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Friday, October 14, 2005

Fair Dealing

The upload servers that offer space to golb and other blogs end up making better cemetery plots than self-storage; their custodians are better adoptive parents than babysitters. I know this now, "at this time."

It was a mistake when I hastily uploaded a readily available digital image to photos1. A mistake, because the image I clicked on, which I've been worshipping all year, was a photograph by an artist named Catherine Bodmer. Whoops. Bodmer's photograph is certainly much more than the shots of European vacations and my sister's cat that I have handy on my PC. I can't help but be reminded of the great Railowsky puddle-leaper when I look at Lake 1 [Sans titre (Lac 1)], somehow capturing exquisite beauty amid squalor. Unlike Cartier-Bresson's work, its decisive moment is less the snap of the shutter than the trigger in the viewer's mind that renders the paradox: majesty within the everyday; the mysterious and familiar coalesced into one. I love to talk about it, but choosing how and where it would appear publicly was clearly and obviously not my right. Yet there it was uploaded and ready to display upon command. Reproducing Bodmer's image in a milieu like this one might be considered what is known as fair use or fair dealing, but I simply consider it a mistake, and unfortunately, only my first one. I erred again thinking that whatever test graphic I uploaded I could just as easily remove from the server. Not so.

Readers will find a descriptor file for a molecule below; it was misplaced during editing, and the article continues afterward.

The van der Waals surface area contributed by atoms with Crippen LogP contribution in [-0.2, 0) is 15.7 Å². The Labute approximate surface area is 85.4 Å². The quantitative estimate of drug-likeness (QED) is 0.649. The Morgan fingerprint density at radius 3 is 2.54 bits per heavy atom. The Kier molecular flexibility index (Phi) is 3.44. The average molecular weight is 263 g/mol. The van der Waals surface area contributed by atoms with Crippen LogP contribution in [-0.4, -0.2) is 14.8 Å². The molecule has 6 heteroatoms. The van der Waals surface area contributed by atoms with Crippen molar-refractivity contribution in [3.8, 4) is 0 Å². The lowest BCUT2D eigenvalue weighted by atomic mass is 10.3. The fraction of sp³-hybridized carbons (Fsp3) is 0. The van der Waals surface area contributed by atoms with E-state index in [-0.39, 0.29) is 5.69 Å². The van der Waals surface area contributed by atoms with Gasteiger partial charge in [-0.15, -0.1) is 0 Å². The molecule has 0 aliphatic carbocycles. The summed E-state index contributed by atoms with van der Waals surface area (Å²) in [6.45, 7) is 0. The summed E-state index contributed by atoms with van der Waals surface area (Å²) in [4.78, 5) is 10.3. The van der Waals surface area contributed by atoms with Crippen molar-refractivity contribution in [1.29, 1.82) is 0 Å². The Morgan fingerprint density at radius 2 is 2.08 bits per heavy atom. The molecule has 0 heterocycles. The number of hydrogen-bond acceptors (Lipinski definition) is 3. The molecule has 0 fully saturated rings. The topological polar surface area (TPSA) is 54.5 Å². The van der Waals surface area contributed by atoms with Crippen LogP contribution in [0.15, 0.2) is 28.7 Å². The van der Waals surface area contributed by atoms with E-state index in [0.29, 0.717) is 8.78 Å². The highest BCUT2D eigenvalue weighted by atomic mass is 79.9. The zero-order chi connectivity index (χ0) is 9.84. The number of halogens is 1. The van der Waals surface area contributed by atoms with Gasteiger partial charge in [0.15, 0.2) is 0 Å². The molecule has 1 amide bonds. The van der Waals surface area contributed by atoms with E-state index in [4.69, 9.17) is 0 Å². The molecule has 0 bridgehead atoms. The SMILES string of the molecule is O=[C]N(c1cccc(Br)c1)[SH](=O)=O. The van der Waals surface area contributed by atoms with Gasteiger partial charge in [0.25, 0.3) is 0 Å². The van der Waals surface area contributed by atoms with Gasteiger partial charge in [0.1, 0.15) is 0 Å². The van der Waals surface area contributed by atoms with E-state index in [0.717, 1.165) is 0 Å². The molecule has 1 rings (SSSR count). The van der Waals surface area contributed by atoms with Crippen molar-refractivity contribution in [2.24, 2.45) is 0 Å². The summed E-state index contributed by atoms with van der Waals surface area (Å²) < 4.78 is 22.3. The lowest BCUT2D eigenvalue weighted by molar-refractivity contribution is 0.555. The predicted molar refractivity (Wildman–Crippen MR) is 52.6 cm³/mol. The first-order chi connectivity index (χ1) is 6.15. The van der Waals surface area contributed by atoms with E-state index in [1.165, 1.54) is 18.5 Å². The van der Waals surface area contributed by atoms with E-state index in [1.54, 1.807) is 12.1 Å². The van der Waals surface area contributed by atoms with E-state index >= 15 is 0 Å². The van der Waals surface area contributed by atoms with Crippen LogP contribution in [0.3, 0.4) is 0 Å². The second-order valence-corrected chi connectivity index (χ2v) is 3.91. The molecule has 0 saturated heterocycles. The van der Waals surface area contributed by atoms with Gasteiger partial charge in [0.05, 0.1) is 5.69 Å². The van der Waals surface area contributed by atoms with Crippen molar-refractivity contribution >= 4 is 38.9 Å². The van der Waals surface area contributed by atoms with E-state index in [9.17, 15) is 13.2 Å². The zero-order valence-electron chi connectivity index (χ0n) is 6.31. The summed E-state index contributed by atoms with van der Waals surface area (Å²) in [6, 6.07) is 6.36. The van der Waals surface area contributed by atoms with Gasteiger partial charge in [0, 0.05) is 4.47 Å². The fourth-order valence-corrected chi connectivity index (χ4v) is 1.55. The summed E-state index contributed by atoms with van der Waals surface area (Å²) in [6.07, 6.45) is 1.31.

"At this time", neither I nor the rightful owner, the artist, has real control over the reproduction. It is in cyber-limbo, indefinitely. I have some consolation for bringing this on: the full URL to the image on the server is my own little state secret. Every now and then, I go about busily typing in the address like it's a password without the sympathetic keystroke masking, hoping that maybe "at this time" the image is erased. But it won't erase. I say this because Andrea at Blogger Support, who I fear is a robot, told me so, first by explaining "It is not currently possible to remove published pictures from the photo server" and then, when prompted, by getting down to her brass tacks and squeaky wheels: "Unfortunately, even we are not able to remove published pictures from the photo server at this time."

Why don't I believe the babysitter?


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